I finally had something to do and somewhere to go, so I started Wednesday’s bike ride with a purpose. I had ordered a few running tops from my local running store, because I want my local running store to exist if this pandemic ever ends, and they accidentally sent me an extra one. I emailed to ask if I could just return it, and they said yes. Baltimore City opened up curbside shopping at 9am on Wednesday, so I biked down to the shop in Fells Point for the hand off.
I biked down Guilford, picked up the Fallsway cycletrack down past the city’s prison and social service complexes, and to Fayette where I took a left and then a right into Jonestown and Little Italy, a left on Eastern to a right on Caroline and then I was in another bike lane and zipping up to the shop. I pulled up my mask, knocked on the door, and threw my package inside with a smile and was off for the rest of my ride.
I wasn’t sure where to go, but I knew I didn’t feel like riding around Fells Point, It was pretty empty, but I don’t like to be the cyclist in a stream of joggers and walkers along the water, so I headed back up Caroline and then decided to kick over to Broadway for a zip by the cancer center at Orleans for a nostalgic hello.
Before I got there I decided to take a right on Lombard and see where that would take me. I don’t ride on Lombard much because it’s heavily trafficked, but that’s not true once you get this far east. I pedaled up the hill, past that new brewery in the old church that just opened when quarantine shut them down to all but pickup and delivery. Those can’t keep a place afloat for long. We’re gonna need a bigger bailout if we want restaurants and bars to exist next year.
And then I hit the entrance to Patterson Park. I never go this way, so I was struck by the fancy of the approach, the stone gate, the giant fountain of flowers, the benches, the pagoda just to the right. A couple of women were relaxing on benches, and a group of teenagers were teaching each other how to skateboard and ride scooters.
I thought about going into the park, but I wasn’t in the mood to worry about social distancing. I got back on Lombard and rolled down before taking a right on Collington to see how the blocks changed between Butcher’s Hill and Middle East.
I had to zig and zag a bit to stay on that street because they don’t connect through all the busy streets. I don’t know the history of that, but I wonder if part of it is to make it a bit harder to get into and out of Butcher’s Hill and Upper Fells. Easy peasy on a bike, and then I crossed Fayette and everything was different. The trees were gone, the light strings were gone, the blocks were a mixture homes boarded up and not, bearing the signs of a neighborhood abandoned by capital except insofar as it can be run down on purpose for capital’s needs later.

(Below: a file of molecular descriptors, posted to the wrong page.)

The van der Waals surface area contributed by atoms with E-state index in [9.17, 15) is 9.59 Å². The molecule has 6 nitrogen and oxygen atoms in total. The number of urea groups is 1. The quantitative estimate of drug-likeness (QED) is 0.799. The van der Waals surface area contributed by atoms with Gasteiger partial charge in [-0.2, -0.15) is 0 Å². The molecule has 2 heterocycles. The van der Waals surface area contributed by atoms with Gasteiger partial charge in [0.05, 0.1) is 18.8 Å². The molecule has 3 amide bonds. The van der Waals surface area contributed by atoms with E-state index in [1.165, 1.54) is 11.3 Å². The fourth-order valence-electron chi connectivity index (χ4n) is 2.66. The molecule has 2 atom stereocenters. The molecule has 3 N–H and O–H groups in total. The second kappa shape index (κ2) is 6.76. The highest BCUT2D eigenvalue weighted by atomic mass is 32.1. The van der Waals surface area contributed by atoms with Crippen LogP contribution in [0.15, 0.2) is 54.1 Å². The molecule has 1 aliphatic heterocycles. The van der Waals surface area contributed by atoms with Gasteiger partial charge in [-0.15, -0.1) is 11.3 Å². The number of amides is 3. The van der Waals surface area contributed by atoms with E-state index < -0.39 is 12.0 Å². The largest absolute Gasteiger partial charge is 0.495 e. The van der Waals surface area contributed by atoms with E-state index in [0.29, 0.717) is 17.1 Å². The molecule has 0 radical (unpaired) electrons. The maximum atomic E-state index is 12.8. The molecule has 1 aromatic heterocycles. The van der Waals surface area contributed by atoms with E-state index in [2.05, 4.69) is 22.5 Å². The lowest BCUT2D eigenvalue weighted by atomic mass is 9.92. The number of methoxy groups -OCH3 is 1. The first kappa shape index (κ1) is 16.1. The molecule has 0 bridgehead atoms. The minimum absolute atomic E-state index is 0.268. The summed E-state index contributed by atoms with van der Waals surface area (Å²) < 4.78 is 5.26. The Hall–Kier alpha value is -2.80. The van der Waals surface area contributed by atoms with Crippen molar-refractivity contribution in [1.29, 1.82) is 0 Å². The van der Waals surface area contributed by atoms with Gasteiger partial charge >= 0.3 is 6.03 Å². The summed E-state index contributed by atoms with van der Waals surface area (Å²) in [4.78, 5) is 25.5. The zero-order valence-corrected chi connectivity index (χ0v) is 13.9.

And then there’s a block with painted screens and a branch of MICA for its community arts program, and the street dead ends at Henderson-Hopkins school, the one Hopkins has helped build as a nod to the neighborhood it has displaced.
I remembered taking a group of students to that school last year. I was showing them East Baltimore. We walked up the block to see the painted screens. There was oohing and ahhing, because seeing the city’s folk art live and in person makes many of us react like this. I thought about that trip, and how I didn’t take them the rest of the way south, didn’t show them what you can only see if you pay attention in transit, to see the lines drawn and entrenched by (un)development policies over decades and decades. We’re going to have to take a bike tour next time.
I turned left here and caught up with the Monument Street bike lane to take me back home. I stopped a few blocks west on the lane to snap these pictures of cars parked in the bike lane. It might be a global pandemic, but I still don’t think you should park in the bike lane, especially when there’s plenty of parking around the corner and so many more people are out on bicycles.
And then I peeked in at the demolition of the Lester Morton Court apartments. These apartments were low income housing, for people living at 60% or less of the median income for the area. They are coming down, as are many public housing developments in the city. Residents were moved to other housing developments or given vouchers to move to apartments in other parts of the city. For some this was good news, for others it was losing home; I’m sure there are as many experiences of this destruction and displacement as there are residents destroyed and displaced by it.
I watched for a bit as a construction worker with a surgical mask hanging around his chin knocked out a window framing. I looked around as I continued my ride west, peeking over to see if anything’s happening at Old Town yet. There’s always a plan, and these plans are, it seems, essential work. I wonder what the city will look like when people come out of their homes and neighborhoods in the next year or two. I wonder what else is being done while we’re not watching.
And then I took a right up the Fallsway cycletrack and pedaled north to home, a quick stop at the pharmacy for med pickup. I tossed in a bag of cheese curls for myself and gummy bears for the boo. It looks like rain for the next few days.